Potassium is an essential mineral that is found in many foods, and it's a highly effective electrolyte that maintains proper water levels and a healthy heart. This mineral can help with a myriad of different functions within the body including regulating blood pressure, helping with digestion, and maintaining a normal heart rhythm. If you're considering adding a potassium supplement to your diet, read on to learn more.
A large population of adults does not get an adequate amount of potassium in their daily diets. Some of the signs of low potassium include an irregular heartbeat or heart palpitations, fatigue, and muscle weakness. You may also notice feelings of tingling or numbness, muscle spasms, or frequent constipation. If you suspect that your blood potassium levels are low, ask your doctor for a blood test to confirm.
Your body cannot manufacture potassium on its own. As a result, you can only obtain the mineral by eating foods that contain it. Food sources of potassium include dried apricots, prunes, raisins, bananas, potatoes, spinach, tomatoes, broccoli, beans, nuts, dairy products, meats, poultry and fish. Individuals with digestive disease and those on certain medications are at an increased risk for low potassium levels. Potassium supplements may be recommended for anyone who has or is likely to develop a potassium deficiency.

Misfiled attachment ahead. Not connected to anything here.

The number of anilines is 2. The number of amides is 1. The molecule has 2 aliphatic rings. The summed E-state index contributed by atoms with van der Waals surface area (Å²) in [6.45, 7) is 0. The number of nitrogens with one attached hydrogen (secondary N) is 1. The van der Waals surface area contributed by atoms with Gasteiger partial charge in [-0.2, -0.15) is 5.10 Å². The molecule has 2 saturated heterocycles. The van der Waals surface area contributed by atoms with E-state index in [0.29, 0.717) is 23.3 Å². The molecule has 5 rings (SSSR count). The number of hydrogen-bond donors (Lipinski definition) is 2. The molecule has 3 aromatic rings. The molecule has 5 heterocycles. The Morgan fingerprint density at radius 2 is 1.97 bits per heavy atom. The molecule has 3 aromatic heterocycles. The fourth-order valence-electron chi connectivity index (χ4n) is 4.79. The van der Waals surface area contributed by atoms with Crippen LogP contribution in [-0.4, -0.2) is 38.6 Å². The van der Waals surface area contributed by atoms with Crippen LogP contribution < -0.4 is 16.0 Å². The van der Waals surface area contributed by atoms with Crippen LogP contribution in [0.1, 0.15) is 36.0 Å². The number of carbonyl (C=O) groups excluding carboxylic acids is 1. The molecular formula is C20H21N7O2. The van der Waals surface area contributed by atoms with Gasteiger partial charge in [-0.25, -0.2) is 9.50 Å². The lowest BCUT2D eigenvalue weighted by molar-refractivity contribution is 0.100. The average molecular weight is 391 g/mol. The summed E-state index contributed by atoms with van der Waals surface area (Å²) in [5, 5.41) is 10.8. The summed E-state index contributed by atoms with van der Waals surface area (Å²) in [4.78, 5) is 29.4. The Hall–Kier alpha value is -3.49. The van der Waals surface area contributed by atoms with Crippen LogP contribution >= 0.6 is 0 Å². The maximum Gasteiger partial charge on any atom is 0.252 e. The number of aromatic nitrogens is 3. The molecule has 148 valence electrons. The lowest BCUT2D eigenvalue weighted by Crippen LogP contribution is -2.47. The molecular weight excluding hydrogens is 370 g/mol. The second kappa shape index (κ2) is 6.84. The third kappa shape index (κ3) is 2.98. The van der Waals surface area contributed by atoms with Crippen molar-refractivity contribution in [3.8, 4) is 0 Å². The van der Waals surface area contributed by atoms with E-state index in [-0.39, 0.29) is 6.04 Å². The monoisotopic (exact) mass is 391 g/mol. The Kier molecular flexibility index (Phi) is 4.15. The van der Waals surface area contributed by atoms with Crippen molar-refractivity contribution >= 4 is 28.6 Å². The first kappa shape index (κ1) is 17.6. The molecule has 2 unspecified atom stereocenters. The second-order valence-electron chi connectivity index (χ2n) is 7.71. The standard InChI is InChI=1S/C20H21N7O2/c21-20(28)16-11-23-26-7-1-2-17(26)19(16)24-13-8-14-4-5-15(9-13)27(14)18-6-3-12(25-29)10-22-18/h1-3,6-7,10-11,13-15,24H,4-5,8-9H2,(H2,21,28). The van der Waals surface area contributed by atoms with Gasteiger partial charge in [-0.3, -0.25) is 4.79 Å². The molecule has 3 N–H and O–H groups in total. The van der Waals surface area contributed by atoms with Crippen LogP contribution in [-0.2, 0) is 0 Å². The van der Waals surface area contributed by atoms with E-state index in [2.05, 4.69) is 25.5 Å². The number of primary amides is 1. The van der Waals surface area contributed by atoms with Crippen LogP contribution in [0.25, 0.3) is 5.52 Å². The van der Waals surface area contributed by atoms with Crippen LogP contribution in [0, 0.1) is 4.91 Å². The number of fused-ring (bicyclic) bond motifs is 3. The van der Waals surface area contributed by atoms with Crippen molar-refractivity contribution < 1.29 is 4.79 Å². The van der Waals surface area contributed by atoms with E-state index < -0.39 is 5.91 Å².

Scientific research suggests that potassium may be beneficial for people who have or are at risk for developing certain medical conditions. Medical professionals may recommend potassium supplements for promoting heart and bone health, managing type 2 diabetes and lowering the likelihood of kidney stones. It's important to understand that there is not enough evidence to prove that potassium supplements are beneficial for addressing any medical condition.
To compare the strengths of potassium supplements, you can examine the number of milligrams (mg) of the mineral that products provide in a single serving. Most supplements provide dosages of 100 to 600 mg. Products also differ in form with capsules, caplets and tablets being the most common options.
Potassium supplements can pose a risk for side effects and interfere with some medications and other dietary supplements. As a result, it is important to consult a health care professional before taking potassium. Your medical provider can also recommend the best strength for your needs. Always follow the instructions provided by the supplement manufacturer unless otherwise directed by a medical professional.
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